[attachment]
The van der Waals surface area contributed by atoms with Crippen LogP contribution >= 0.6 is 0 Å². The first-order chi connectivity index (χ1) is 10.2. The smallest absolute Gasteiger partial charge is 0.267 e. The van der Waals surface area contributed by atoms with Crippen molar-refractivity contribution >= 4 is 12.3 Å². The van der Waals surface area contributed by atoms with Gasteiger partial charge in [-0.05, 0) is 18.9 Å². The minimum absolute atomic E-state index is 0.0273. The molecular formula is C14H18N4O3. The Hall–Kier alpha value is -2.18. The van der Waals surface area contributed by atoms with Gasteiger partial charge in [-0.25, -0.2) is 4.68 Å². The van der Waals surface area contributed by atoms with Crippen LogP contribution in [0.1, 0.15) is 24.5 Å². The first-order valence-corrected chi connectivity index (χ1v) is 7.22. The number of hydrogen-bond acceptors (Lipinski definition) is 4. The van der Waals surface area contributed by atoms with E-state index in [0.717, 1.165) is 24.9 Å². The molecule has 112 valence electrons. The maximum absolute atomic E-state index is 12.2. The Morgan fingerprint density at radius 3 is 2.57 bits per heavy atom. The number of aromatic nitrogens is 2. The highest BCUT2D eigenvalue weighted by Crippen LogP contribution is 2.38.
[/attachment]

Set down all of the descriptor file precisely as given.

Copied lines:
The van der Waals surface area contributed by atoms with Crippen LogP contribution >= 0.6 is 0 Å². The first-order chi connectivity index (χ1) is 10.2. The smallest absolute Gasteiger partial charge is 0.267 e. The van der Waals surface area contributed by atoms with Crippen molar-refractivity contribution >= 4 is 12.3 Å². The van der Waals surface area contributed by atoms with Gasteiger partial charge in [-0.05, 0) is 18.9 Å². The minimum absolute atomic E-state index is 0.0273. The molecular formula is C14H18N4O3. The Hall–Kier alpha value is -2.18. The van der Waals surface area contributed by atoms with Gasteiger partial charge in [-0.25, -0.2) is 4.68 Å². The van der Waals surface area contributed by atoms with Crippen LogP contribution in [0.1, 0.15) is 24.5 Å². The first-order valence-corrected chi connectivity index (χ1v) is 7.22. The number of hydrogen-bond acceptors (Lipinski definition) is 4. The van der Waals surface area contributed by atoms with E-state index in [0.717, 1.165) is 24.9 Å². The molecule has 112 valence electrons. The maximum absolute atomic E-state index is 12.2. The Morgan fingerprint density at radius 3 is 2.57 bits per heavy atom. The number of aromatic nitrogens is 2. The highest BCUT2D eigenvalue weighted by Crippen LogP contribution is 2.38.